Middle East

Israel approves 1,100 settler homes in Gilo, Jerusalem

Construction cranes in Gilo (January 2011)
Image caption Gilo is built on land captured by Israel in 1967

Israel has approved the construction of 1,100 homes in the Jewish settlement of Gilo on the outskirts of Jerusalem.

The move comes days after Palestinian leader Mahmoud Abbas called for full UN membership for a Palestinian state.

There has been widespread condemnation of the move by Palestinian and Western powers, including the EU and US.

Almost 500,000 Jews live in settlements on occupied territory. The settlements are illegal under international law, though Israel disputes this.

US-brokered peace talks between Israel and the Palestinians are deadlocked over the issue of Jewish settlements in the occupied West Bank and East Jerusalem.

Also on Tuesday, three UN special rapporteurs called for an immediate end to the demolition of Palestinian-owned homes and other structures in the West Bank, including East Jerusalem.

'Nice gift'

The plan for construction in Gilo includes the construction of small housing units, public buildings, a school and an industrial zone, according to the Ynet news website.

"It's a nice gift for Rosh Hashanah [Jewish New Year]," Yair Gabay, a member of the Jerusalem planning committee, told Ynet.

The authorities have now approved the building of almost 3,000 homes in Gilo over the past two years.

The chief Palestinian negotiator Saeb Erekat said the decision represented a rejection of a proposal by the Quartet of Mid East negotiators - the US, the EU, Russia and the UN - for new talks between the Palestinians and Israelis.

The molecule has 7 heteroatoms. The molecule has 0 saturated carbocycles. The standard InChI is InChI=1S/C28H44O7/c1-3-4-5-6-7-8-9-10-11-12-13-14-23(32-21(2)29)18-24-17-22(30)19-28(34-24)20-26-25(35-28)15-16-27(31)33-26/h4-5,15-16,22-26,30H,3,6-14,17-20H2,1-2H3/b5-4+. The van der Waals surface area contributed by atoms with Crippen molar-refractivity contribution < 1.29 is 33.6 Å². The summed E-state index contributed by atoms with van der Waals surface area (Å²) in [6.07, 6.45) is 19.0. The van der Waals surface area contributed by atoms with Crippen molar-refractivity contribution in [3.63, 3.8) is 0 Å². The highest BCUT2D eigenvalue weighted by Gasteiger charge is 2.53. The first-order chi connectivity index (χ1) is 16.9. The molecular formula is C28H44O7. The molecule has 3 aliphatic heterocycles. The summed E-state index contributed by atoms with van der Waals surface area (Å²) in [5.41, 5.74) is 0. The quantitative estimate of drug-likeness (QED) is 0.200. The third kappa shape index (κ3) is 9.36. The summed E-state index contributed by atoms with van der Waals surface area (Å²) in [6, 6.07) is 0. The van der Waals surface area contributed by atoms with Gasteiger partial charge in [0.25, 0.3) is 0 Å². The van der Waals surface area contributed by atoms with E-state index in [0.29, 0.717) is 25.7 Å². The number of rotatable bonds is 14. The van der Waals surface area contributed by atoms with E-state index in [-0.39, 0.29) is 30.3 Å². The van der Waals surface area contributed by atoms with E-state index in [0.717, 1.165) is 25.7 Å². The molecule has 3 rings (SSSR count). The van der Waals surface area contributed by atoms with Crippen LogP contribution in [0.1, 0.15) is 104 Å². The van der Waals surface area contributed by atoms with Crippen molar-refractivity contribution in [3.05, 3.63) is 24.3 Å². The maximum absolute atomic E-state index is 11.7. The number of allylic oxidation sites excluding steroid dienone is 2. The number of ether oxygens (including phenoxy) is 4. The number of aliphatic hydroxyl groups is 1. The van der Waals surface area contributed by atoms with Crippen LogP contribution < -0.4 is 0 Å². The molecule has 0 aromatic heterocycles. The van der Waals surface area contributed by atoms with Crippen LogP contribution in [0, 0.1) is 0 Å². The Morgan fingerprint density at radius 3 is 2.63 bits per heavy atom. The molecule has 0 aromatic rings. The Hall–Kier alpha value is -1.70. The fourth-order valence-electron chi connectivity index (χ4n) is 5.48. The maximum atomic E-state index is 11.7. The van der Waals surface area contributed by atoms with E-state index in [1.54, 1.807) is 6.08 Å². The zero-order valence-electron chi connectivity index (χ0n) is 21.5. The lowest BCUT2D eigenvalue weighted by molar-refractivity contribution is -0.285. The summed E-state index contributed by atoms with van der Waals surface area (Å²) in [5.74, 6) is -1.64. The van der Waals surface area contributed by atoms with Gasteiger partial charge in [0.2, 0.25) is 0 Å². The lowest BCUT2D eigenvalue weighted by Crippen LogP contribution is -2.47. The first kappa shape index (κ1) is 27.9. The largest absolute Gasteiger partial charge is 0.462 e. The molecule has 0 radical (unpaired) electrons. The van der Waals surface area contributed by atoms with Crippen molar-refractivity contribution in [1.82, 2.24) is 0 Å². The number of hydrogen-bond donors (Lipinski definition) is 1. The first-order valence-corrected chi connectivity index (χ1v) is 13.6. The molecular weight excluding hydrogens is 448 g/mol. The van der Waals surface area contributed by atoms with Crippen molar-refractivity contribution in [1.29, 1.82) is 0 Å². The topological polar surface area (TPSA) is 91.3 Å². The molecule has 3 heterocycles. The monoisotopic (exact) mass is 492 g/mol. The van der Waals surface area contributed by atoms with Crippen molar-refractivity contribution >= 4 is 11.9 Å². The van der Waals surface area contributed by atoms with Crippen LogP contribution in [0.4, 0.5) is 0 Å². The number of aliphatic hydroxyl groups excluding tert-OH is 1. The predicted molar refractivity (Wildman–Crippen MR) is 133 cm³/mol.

"With this, Israel is responding to the Quartet's statement with 1,100 'NOs'," he said.

The US said the move was "deeply disappointing" and "counterproductive".

The EU Foreign Policy Chief, Catherine Ashton, noted that the Quartet had called for parties "to refrain from provocative actions".

"It is with deep regret that I learned today about the decision to advance in the plans for settlement expansion in east Jerusalem," she said in a statement.

"This plan should be reversed. Settlement activity threatens the viability of an agreed two-state solution and runs contrary to the Israeli-stated commitment to resume negotiations."

The US and UN have criticised earlier announcements of building projects.

France and the UK also voiced concerns.

British Foreign Secretary William Hague urged Israel to revoke its decision.

"Settlement expansion is illegal under international law, corrodes trust and undermines the basic principle of land for peace," he said in a statement.

'Discriminatory demolitions'

Israel built the settlement at Gilo on land it captured in 1967. It later annexed the area to the Jerusalem municipality in a move not recognised by the international community.

Israel says it does not consider areas within the Jerusalem municipality to be settlements.

Gilo lies across a narrow valley from the Palestinian village of Beit Jala. It became a target for militants during the second Palestinian uprising against Israeli occupation in 2000.

Meanwhile, the UN rapporteurs on housing, water, sanitation and food rights said there had been a "dramatic increase" in the demolitions this year.

"The impact and discriminatory nature of these demolitions and evictions is completely unacceptable," they said in a statement.

"These actions by the Israeli authorities violate human rights and humanitarian law and must end immediately."

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